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Dakota Access protesters vow 'mass resistance.' They will be hard to stop

A man takes part in a march with veterans to Backwater Bridge just outside of the Oceti Sakowin Camp during a snow fall as "water protectors" continue to demonstrate against plans to pass the Dakota Access pipeline adjacent to the Standing Rock Indian Reservation, near Cannon Ball, North Dakota, December 5, 2016.
Lucas Jackson | Reuters
A man takes part in a march with veterans to Backwater Bridge just outside of the Oceti Sakowin Camp during a snow fall as "water protectors" continue to demonstrate against plans to pass the Dakota Access pipeline adjacent to the Standing Rock Indian Reservation, near Cannon Ball, North Dakota, December 5, 2016.

Activists are threatening "mass resistance" to President Donald Trump and the Army Corps of Engineers on the hotly disputed Dakota Access pipeline — and it could be difficult for the White House to counter the movement.

Acting on an order from Trump, the Army Corps of Engineers on Tuesday said it would grant the easement that Energy Transfer Partners needs to finish the final stretch of the pipeline. It also canceled an environmental review the Corps said it would undertake while President Barack Obama was still in office.

That announcement amplified alarm among Native Americans and their allies, who oppose the pipeline because it would pass beneath Lake Oahe, a drinking water source and sacred site.

"The granting of an easement, without any environmental review or tribal consultation, is not the end of this fight — it is the new beginning. Expect mass resistance far beyond what Trump has seen so far," the Indigenous Environmental Network said in a statement.

What that resistance will look like is uncertain. The movement appears to be taking on a diffuse, leaderless structure, similar to Occupy Wall Street and Black Lives Matter. Such movements tend to have staying power.

Dakota Access pipeline route, source: Energy Transfer Partners

On the one hand, the Standing Rock Sioux Tribal Council, whose reservation is half a mile south of the contested site, is mounting a legal challenge to the easement and promoting a march on Washington next month.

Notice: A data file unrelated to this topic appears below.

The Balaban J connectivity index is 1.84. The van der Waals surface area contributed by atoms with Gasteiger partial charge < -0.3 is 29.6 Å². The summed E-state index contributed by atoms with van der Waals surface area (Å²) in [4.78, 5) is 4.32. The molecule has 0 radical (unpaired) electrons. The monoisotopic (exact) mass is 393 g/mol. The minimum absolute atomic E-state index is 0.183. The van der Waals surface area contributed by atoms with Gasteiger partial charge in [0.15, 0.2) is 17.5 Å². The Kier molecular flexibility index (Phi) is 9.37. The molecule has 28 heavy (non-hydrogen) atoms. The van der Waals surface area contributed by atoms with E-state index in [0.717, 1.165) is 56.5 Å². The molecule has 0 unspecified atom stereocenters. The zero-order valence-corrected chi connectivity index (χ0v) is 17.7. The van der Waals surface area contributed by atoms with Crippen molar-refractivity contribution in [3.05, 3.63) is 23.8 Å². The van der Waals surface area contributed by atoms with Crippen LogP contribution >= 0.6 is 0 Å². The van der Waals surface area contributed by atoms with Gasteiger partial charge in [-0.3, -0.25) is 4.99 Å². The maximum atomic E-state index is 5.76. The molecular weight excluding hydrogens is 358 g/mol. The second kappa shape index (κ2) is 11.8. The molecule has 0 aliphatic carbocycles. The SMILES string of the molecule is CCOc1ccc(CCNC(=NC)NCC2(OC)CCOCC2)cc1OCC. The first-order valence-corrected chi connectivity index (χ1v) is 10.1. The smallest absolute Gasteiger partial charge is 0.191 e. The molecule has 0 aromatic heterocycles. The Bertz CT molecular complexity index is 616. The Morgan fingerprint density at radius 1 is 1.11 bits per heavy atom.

Standing Rock Tribal Council Chairman Dave Archambault II asked protesters to return home after the Army Corps of Engineers announced it would not grant the easement in December. He repeated that request again on Tuesday.

But other councils and camp organizers have sent conflicting messages, suggesting the chairman may not be able to control the flow of activists to the region.

The Cheyenne River Tribal Council of South Dakota invited a limited number of volunteers from the former servicemember group Veterans Stand to return to Standing Rock, Anthony Diggs, secretary of communications for the group, told CNBC.

U.S. military veterans associated with the group are on site assisting with clean up and other logistics. The group is currently forming a network that can deploy thousands of veterans to Standing Rock as needed, but stresses it will only do so in consultation with tribal leaders.

"Our plan is to send support where support is needed, and in light of the easement being granted over the next few days, we'll be able to better determine where that will be," Diggs said.

The website for the main camp, Oceti Sakowin, reads "ADVISORY: Don't travel during inclement weather. If you choose to come, be prepared for sub-zero temperatures." A section on the website still lists guidelines for living at the camps.

The Oceti Sakowin camp did not immediately return a request for comment.

Eryn Wise, a spokesperson for the Sacred Stone camp, confirmed it is still encouraging activists to travel to Standing Rock. However, only those prepared to handle punishing winter conditions, contribute to camp maintenance and face risk of arrest should come, she said.

The camp is also encouraging a campaign of local actions around the country and divestment in businesses associated with the Dakota Access pipeline.

In perhaps the most dramatic clash among protesters, Sacred Stone founder LaDonna Bravebull Allard publicly criticized Archambault and alleged the tribal council, working with local authorities, had sought to evict campers.

"Chairman Dave Archambault threw our people to the dogs when he said the camps' actions '...do not represent the tribe nor the original intent of the water protectors,'" she wrote in a statement. She also cast tribal councils as relics of colonialism.

In an apparent response, the tribal council stressed it is "cleaning the camps, not clearing them," and said it does not support raids.

"Rumors and conspiracy theories abound in any movement as powerful as this; we cannot let media and other governments manipulate our statements and actions into a narrative counter to the truth," the council wrote on its Facebook page.

A spokesperson for Standing Rock could not be reached.

Wise acknowledged the recent differences between Standing Stone and the tribal council and noted that the council was acting to protect long-term relations between Native Americans and the broader community.

Diggs and Wise both said local authorities were seeking to sow division and intimidation, in part by building a militarized presence. The Morton County Sheriff's Department has recently attempted to highlight its restraint following a series of clashes with protesters in recent weeks.